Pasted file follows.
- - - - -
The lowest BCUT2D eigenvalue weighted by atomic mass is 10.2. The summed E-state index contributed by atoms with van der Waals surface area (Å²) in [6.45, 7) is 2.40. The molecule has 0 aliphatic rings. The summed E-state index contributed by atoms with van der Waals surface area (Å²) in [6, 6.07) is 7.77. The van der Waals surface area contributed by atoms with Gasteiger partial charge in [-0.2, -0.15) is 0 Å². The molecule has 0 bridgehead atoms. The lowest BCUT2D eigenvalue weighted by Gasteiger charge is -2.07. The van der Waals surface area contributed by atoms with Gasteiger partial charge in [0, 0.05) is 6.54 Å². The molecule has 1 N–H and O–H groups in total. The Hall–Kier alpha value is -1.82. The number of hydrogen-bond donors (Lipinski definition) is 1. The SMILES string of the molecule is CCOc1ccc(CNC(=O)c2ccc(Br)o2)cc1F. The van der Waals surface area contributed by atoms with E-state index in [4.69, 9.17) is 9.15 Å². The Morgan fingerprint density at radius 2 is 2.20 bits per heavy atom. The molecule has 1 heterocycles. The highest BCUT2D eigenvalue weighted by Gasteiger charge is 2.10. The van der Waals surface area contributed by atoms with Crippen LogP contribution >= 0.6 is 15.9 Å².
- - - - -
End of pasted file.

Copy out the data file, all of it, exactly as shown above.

The lowest BCUT2D eigenvalue weighted by atomic mass is 10.2. The summed E-state index contributed by atoms with van der Waals surface area (Å²) in [6.45, 7) is 2.40. The molecule has 0 aliphatic rings. The summed E-state index contributed by atoms with van der Waals surface area (Å²) in [6, 6.07) is 7.77. The van der Waals surface area contributed by atoms with Gasteiger partial charge in [-0.2, -0.15) is 0 Å². The molecule has 0 bridgehead atoms. The lowest BCUT2D eigenvalue weighted by Gasteiger charge is -2.07. The van der Waals surface area contributed by atoms with Gasteiger partial charge in [0, 0.05) is 6.54 Å². The molecule has 1 N–H and O–H groups in total. The Hall–Kier alpha value is -1.82. The number of hydrogen-bond donors (Lipinski definition) is 1. The SMILES string of the molecule is CCOc1ccc(CNC(=O)c2ccc(Br)o2)cc1F. The van der Waals surface area contributed by atoms with E-state index in [4.69, 9.17) is 9.15 Å². The Morgan fingerprint density at radius 2 is 2.20 bits per heavy atom. The molecule has 1 heterocycles. The highest BCUT2D eigenvalue weighted by Gasteiger charge is 2.10. The van der Waals surface area contributed by atoms with Crippen LogP contribution >= 0.6 is 15.9 Å².